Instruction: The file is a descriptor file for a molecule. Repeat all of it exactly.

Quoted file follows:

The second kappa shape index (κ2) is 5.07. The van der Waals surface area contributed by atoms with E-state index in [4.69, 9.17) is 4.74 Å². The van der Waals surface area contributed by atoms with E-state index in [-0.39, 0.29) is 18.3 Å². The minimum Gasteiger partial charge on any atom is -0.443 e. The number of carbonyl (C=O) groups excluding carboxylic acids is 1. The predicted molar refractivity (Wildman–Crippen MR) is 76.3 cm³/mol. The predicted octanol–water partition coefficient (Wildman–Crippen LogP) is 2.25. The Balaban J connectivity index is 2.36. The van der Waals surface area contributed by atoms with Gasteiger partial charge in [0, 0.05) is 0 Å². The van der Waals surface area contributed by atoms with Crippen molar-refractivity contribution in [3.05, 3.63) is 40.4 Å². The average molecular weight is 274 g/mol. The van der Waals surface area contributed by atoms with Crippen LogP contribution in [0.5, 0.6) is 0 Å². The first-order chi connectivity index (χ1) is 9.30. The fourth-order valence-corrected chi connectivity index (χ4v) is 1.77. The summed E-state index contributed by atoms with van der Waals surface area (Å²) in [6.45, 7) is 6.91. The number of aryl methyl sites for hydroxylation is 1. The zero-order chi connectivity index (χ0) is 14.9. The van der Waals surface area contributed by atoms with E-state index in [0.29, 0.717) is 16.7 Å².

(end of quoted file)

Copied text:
The second kappa shape index (κ2) is 5.07. The van der Waals surface area contributed by atoms with E-state index in [4.69, 9.17) is 4.74 Å². The van der Waals surface area contributed by atoms with E-state index in [-0.39, 0.29) is 18.3 Å². The minimum Gasteiger partial charge on any atom is -0.443 e. The number of carbonyl (C=O) groups excluding carboxylic acids is 1. The predicted molar refractivity (Wildman–Crippen MR) is 76.3 cm³/mol. The predicted octanol–water partition coefficient (Wildman–Crippen LogP) is 2.25. The Balaban J connectivity index is 2.36. The van der Waals surface area contributed by atoms with Gasteiger partial charge in [0, 0.05) is 0 Å². The van der Waals surface area contributed by atoms with Crippen molar-refractivity contribution in [3.05, 3.63) is 40.4 Å². The average molecular weight is 274 g/mol. The van der Waals surface area contributed by atoms with Crippen LogP contribution in [0.5, 0.6) is 0 Å². The first-order chi connectivity index (χ1) is 9.30. The fourth-order valence-corrected chi connectivity index (χ4v) is 1.77. The summed E-state index contributed by atoms with van der Waals surface area (Å²) in [6.45, 7) is 6.91. The number of aryl methyl sites for hydroxylation is 1. The zero-order chi connectivity index (χ0) is 14.9. The van der Waals surface area contributed by atoms with E-state index in [0.29, 0.717) is 16.7 Å².